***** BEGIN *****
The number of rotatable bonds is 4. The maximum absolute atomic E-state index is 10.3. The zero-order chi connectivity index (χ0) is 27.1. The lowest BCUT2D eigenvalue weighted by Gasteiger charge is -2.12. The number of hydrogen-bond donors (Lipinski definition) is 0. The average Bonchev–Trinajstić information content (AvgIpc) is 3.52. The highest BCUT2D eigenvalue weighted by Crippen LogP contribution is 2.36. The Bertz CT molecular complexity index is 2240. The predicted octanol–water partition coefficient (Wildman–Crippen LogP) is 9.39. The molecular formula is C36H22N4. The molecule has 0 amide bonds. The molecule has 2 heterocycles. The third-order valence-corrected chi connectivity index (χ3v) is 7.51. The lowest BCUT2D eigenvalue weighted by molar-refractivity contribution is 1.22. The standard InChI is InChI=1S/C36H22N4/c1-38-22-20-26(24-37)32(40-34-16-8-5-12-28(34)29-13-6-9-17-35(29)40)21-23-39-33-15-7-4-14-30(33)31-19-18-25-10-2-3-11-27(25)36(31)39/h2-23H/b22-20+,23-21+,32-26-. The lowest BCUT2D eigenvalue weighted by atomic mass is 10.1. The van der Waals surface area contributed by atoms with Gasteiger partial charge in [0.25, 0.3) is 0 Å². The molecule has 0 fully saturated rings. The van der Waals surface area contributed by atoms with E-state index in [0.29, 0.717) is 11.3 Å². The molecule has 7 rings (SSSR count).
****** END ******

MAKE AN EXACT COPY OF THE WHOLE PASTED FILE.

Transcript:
The number of rotatable bonds is 4. The maximum absolute atomic E-state index is 10.3. The zero-order chi connectivity index (χ0) is 27.1. The lowest BCUT2D eigenvalue weighted by Gasteiger charge is -2.12. The number of hydrogen-bond donors (Lipinski definition) is 0. The average Bonchev–Trinajstić information content (AvgIpc) is 3.52. The highest BCUT2D eigenvalue weighted by Crippen LogP contribution is 2.36. The Bertz CT molecular complexity index is 2240. The predicted octanol–water partition coefficient (Wildman–Crippen LogP) is 9.39. The molecular formula is C36H22N4. The molecule has 0 amide bonds. The molecule has 2 heterocycles. The third-order valence-corrected chi connectivity index (χ3v) is 7.51. The lowest BCUT2D eigenvalue weighted by molar-refractivity contribution is 1.22. The standard InChI is InChI=1S/C36H22N4/c1-38-22-20-26(24-37)32(40-34-16-8-5-12-28(34)29-13-6-9-17-35(29)40)21-23-39-33-15-7-4-14-30(33)31-19-18-25-10-2-3-11-27(25)36(31)39/h2-23H/b22-20+,23-21+,32-26-. The lowest BCUT2D eigenvalue weighted by atomic mass is 10.1. The van der Waals surface area contributed by atoms with Gasteiger partial charge in [0.25, 0.3) is 0 Å². The molecule has 0 fully saturated rings. The van der Waals surface area contributed by atoms with E-state index in [0.29, 0.717) is 11.3 Å². The molecule has 7 rings (SSSR count).